Still, Grafton and his contemporaries are more than willing to acknowledge their debt to their mentor. Last December, after 16 years of not speaking to Grafton, Oberg finally agreed to let his ex-employee organize a testimonial dinner, sponsored by the 22 companies Oberg Industries has spawned. "It wasn't held to toss bouquets and sing 'Auld Lang Syne," says Grafton, "but in recognition of the fact that if it weren't for Don Oberg, none of us would be in the business today. . . . Anywhere in the country, wherever people think of carbide dies, they think of Oberg."
It won't be long now, however, before bouquets are tossed and "Auld Lang Syne" is sung in earnest in Freeport. Don Oberg will be 70 years old in February. While he insists that he has 20 good years of work left in him, he is thinking seriously of naming Rick president at that time. It is not surprising that the question at Oberg Industries these days is: What will happen to the company then?
By his own admission, Don Oberg won't ever fully retire. Indeed, it is difficult to imagine Oberg Industries without him. Even though he has mellowed a bit over the past few years, his vision, values, and decisive leadership permeate the corridors and cubicles of Oberg Industries just as surely as do the little green signs urging "progressive improvement."
In the past five years, it has become clear to everyone at the company that filling Don Oberg's shoes isn't a job for just one person. "His role is being replaced by half a dozen other people," says Shondeck, who was promoted from assistant plant manager to executive vice-president in August 1980. That may be easier said than done. As Shondeck himself admits, Oberg's physical presence has made a big difference in the plant. "A lot of the supervisors depended on him . . . which meant that if Don was in the plant, we had one degree of motivation, and if he was out of the plant, we had another. We now emphasize to the supervisors that it's up to them. . . . They're expected to recommend new equipment, machines, new techniques."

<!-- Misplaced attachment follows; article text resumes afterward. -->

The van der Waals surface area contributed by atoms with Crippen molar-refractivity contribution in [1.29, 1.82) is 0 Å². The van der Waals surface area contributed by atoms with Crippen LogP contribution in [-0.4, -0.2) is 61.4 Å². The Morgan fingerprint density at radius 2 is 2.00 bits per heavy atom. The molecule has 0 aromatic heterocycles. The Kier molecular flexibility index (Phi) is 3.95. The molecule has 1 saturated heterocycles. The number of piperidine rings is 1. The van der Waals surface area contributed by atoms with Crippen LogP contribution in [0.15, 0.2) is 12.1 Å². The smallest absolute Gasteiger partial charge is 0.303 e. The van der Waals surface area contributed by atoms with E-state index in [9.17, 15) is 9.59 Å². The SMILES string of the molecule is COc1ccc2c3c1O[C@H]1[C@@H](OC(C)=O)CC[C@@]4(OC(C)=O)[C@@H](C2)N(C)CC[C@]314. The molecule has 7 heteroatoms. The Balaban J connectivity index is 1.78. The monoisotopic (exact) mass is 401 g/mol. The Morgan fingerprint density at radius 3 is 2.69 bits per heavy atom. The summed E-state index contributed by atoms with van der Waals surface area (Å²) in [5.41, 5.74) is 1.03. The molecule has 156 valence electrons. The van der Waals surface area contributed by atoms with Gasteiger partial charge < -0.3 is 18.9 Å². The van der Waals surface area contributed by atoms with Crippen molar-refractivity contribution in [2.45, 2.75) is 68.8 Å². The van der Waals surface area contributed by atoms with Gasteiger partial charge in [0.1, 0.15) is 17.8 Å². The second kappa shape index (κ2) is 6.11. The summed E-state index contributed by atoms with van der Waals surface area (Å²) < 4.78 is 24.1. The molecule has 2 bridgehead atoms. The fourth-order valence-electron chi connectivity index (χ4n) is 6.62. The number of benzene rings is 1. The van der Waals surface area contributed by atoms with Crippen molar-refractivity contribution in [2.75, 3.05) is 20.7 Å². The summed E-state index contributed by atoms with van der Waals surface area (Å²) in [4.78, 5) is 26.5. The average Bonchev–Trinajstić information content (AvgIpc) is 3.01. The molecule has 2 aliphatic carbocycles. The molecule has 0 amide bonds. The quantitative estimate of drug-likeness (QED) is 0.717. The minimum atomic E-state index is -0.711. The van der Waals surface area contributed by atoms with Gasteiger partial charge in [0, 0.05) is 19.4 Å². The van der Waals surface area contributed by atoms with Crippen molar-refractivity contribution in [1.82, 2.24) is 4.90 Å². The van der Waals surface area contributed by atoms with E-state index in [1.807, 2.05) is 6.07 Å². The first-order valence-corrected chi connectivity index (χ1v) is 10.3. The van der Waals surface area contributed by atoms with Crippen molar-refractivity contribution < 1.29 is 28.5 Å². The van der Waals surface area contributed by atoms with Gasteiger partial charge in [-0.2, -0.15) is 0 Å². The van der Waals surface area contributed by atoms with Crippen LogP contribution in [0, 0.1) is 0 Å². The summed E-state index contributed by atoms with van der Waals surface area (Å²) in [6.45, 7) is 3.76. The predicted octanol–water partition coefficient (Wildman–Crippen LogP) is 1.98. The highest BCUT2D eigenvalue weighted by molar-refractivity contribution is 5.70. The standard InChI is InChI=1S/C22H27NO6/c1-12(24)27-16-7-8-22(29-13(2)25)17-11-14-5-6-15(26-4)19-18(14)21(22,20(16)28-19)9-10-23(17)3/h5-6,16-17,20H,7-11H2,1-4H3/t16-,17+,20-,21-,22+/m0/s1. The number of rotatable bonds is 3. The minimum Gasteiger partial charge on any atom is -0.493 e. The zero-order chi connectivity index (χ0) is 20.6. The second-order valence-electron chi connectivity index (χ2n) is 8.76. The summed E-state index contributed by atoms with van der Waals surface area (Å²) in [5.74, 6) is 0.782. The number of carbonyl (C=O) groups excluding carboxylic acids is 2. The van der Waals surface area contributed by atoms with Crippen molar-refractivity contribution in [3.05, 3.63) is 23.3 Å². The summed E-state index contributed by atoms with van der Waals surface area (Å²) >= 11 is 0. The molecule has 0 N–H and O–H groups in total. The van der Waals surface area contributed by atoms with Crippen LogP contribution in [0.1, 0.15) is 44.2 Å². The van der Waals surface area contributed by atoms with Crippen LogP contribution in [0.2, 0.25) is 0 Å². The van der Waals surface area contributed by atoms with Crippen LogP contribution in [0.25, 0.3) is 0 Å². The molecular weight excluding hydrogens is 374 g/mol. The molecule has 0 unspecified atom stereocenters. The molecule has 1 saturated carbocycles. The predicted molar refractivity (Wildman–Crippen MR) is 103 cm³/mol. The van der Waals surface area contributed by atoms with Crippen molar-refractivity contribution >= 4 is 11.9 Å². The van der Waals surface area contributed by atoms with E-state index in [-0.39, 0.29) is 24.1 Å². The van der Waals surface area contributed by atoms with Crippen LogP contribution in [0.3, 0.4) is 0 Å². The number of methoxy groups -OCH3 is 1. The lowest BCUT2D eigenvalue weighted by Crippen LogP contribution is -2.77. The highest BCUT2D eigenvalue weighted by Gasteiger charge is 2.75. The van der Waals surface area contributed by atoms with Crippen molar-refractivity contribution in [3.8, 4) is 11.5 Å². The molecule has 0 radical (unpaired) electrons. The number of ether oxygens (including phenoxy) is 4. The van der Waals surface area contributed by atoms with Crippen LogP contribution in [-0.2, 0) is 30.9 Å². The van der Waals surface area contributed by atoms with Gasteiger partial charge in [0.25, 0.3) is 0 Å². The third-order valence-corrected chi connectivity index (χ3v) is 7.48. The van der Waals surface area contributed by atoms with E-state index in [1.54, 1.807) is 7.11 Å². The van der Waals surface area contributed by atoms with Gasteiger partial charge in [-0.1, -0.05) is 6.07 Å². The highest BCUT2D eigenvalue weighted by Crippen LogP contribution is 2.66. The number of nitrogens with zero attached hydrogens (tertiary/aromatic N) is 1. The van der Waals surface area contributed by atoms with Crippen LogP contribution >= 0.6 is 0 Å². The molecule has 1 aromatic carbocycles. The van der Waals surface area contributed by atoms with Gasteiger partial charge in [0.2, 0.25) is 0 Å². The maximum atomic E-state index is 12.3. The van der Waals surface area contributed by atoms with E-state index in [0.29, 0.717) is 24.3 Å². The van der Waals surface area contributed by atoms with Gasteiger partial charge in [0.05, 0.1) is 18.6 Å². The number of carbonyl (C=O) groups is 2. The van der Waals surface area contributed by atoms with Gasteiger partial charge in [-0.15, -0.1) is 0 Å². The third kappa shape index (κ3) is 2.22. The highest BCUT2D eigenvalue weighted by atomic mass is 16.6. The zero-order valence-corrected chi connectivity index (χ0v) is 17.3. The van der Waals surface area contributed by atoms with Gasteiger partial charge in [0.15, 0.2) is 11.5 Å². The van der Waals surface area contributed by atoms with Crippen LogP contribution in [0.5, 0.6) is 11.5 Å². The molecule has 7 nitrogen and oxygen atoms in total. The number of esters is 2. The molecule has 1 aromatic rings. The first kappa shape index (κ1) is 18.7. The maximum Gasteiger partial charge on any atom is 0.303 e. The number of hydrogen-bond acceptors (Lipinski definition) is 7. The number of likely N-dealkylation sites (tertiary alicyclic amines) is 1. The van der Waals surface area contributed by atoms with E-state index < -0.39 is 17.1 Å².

For his own part, Shondeck claims that Oberg has given him the authority worthy of his new title. "When I came back in 1979, we were putting a piece of equipment in place and I walked into his office and said, 'Don, we think we have a piece of equipment where we want it. How about coming out and taking a look?' He said, 'No, that's quite all right; you guys put it where you want it.' In 1975, he would have walked out in the plant and said, 'I want it here."
Perhaps the biggest source of speculation is how Rick Oberg will make out as president. In a company that has succeeded in large part through Don Oberg's deep belief in rewards based on fairness and merit, passing the torch to Rick, when Shondeck is, for all practical purposes, ex officio keeper of the flame, seems to fly in the face of reason. Since the trust that Oberg has in Shondeck is no secret, it is no wonder that many, particularly some of the veterans, feel he is the natural heir to the throne. What's more, they know Shondeck better. Rick has spent most of his time in Arizona and will continue to live there, communing to Freeport when he takes over.
Don Oberg, with his strong sense of family loyalty, sees it differently, however. To him, it is only fair that a son should have the chance to follow in his father's footsteps -- if, that is, he can pass muster. Oberg says, "When Rick becomes president, I'm going to stay on as CEO and chairman, and if he doesn't do his job, he won't stay on as president. We have 275 employees here [in Freeport]. It's not fair for somebody to get that job just because he's related to me. I want this company to continue to grow."
Rick is in many ways the antithesis of his father. His cigarettes and constant companion -- a standard poodle named Willi -- belie his strict upbringing. Even a casual observer can detect tension between the two. But curiously, Rick is less concerned about how his father will view his performance than about the employees' expectations. "It bothers me from the standpoint of their anticipation, the perception of my filling my father's shoes," he says quietly. "I can't do that. I'm not built the same way. He's zooming here and there; I'm more of a plodder." And, as he says, he will rely heavily on the management team headed by Shondeck.
In the final analysis, the future of Oberg Industries may depend less on Rick Oberg or Dave Shondeck than on Don Oberg's ability to let them run the business, whatever their titles. And, single-minded about his company as he is, the man who fervently believes that "resistance to change is what's killing our country" shouldn't be underestimated. In his seventieth year, he may well be ready to endorse the biggest change yet in the history of Oberg Industries.
DONNA FENN is the author of Upstarts! How Gen Y Entrepreneurs are Rocking the World of Business and 8 Ways You Can Profit From Their Success (McGraw-Hill, 2009), about ways Gen Y is changing the entrepreneurial landscape.